Recent events, or just the general state of social media, might have you contemplating a break from Facebook. That’s not an option for everyone; in that case, tighten up your account settings. But if having your data mined for political purposes without your permission skeeves you out, there are ways to extricate yourself from the massive social network.
If you’re ready for a social media break, here’s how to delete Facebook.
Facebook gives you two options: deactivate or delete
The first couldn’t be easier. On the desktop, click the drop-down menu at the top-right of your screen and select Settings. Click General on the top left and Edit next to “Manage Account.” Scroll down and you’ll see a “Deactivate your account” link at the bottom. (Here’s the direct link to use while logged in.)
If you’re on mobile, navigate to Settings & Privacy > Settings > Account Settings > Personal Information > Manage Account > Deactivate on iOS or Android.
Facebook doesn’t take this lightly—it’ll do whatever it can to keep you around, including emotional blackmail about how much your friends will miss you.
“Deactivation” is not the same as leaving Facebook. Yes, your timeline will disappear, you won’t have access to the site or your account via mobile apps, friends can’t post or contact you, and you’ll lose access to all those third-party services that use (or require) Facebook for login. But Facebook does not delete the account. Why? So you can reactivate it later.
Just in case that expected re-activation isn’t in your future, you should download a copy of all your data on Facebook—posts, photos, videos, chats, etc.—from the settings menu (under “General”). What you find might surprise you.
To fully delete your Facebook account forever and ever, go to facebook.com/help/delete_account. Just be aware that, per the Facebook data use policy, “after you remove information from your profile or delete your account, copies of that information may remain viewable elsewhere to the extent it has been shared with others, it was otherwise distributed pursuant to your privacy settings, or it was copied or stored by other users.”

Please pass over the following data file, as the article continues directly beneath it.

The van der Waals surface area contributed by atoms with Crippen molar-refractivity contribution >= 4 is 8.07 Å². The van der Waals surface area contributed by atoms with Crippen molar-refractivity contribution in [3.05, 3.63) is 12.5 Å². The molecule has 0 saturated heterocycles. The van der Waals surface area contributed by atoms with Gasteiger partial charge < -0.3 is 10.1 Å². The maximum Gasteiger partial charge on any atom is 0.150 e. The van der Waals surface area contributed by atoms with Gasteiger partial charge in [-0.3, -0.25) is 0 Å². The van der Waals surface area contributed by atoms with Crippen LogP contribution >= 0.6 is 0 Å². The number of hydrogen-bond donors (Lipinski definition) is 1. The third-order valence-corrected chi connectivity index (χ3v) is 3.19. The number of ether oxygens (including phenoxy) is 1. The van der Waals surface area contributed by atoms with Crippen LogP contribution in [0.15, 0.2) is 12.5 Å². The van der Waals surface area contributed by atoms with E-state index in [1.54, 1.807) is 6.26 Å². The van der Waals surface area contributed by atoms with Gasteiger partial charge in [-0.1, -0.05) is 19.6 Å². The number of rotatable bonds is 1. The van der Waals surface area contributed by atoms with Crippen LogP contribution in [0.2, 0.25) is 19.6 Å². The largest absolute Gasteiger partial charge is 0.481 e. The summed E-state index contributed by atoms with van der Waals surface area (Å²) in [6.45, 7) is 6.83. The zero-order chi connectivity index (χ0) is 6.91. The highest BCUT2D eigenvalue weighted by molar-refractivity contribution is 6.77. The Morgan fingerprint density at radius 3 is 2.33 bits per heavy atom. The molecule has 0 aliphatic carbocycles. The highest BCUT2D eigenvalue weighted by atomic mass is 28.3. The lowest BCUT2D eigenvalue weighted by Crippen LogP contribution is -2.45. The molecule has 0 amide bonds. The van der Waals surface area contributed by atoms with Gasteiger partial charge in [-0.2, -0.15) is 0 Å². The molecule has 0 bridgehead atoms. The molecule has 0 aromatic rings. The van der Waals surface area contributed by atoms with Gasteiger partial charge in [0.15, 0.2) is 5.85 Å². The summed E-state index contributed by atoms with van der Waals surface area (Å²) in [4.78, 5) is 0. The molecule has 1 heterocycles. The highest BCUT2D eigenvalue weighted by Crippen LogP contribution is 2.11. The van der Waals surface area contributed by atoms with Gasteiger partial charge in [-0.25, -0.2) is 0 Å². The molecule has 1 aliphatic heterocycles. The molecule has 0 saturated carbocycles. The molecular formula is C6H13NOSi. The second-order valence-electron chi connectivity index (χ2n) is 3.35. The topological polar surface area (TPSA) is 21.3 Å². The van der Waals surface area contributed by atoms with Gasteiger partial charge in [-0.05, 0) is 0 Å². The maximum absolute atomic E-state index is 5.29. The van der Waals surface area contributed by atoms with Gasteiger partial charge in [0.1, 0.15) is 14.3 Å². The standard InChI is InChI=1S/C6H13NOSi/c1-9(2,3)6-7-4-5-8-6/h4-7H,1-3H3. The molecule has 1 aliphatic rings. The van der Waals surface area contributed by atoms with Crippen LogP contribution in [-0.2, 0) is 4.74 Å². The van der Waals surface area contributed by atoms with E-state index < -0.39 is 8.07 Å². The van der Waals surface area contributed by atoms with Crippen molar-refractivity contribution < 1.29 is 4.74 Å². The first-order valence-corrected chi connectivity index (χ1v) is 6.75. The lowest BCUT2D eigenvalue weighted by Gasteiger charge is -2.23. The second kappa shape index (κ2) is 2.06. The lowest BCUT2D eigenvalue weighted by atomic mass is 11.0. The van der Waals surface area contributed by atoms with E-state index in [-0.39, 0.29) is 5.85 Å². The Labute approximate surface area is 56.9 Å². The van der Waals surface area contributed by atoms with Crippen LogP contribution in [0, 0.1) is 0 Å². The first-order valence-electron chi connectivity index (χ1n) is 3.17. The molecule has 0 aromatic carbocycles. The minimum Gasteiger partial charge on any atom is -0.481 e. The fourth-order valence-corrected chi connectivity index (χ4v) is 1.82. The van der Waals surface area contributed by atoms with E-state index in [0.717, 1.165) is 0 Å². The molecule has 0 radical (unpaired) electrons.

Translation: if you wrote a comment on a friend’s status update or photo, it will remain even after you delete your own profile. Some of your posts and pictures may hang around for as long as 90 days after deletion, as well, though just on Facebook servers, not live on the site.
There is a deletion grace period of 30 days now (up from 14). That means there is a month before Facebook gets rid of your account, just in case you change your mind. It’s just one more way Facebook cares.
If you want to notify Facebook about a user you know is under 13, report the account, you narc. If Facebook can “reasonably verify” the account is used by someone underage—Facebook bans kids under 13 to comply with federal law—it will delete the account instantly, without informing anyone.
There’s a separate form to request removal of accounts for people who are medically incapacitated and thus unable to use Facebook. For this to work, the requester must prove they are the guardian of the person in question (such as by power of attorney) as well as offer an official note from a doctor or medical facility that spells out the incapacitation. Redact any info necessary to keep some privacy, such as medical account numbers, addresses, etc.
If a user has passed away, a legacy contact—a Facebook friend or relative who was designated by the account owner before they died—can get access to that person’s timeline, once approved by Facebook. The legacy contact may need to provide a link to an obituary or other documentation such as a death certificate. Facebook will “memorialize” the page so the deceased’s timeline lives on (under control of the legacy contact, who can’t post as you), or if preferred, remove it.
Designate a specific legacy contact person to handle your account after your passing. You can find that under Settings > General > Manage Account > Your Legacy Contact. Once you set one up, you’ll get a notification every year from Facebook to double check that the contact should stay the same, unless you opt out. You have the option to ensure that after you die, if the legacy contact does report you to Facebook as deceased, your account gets deleted—even if the legacy contact wants the timeline to be memorialized.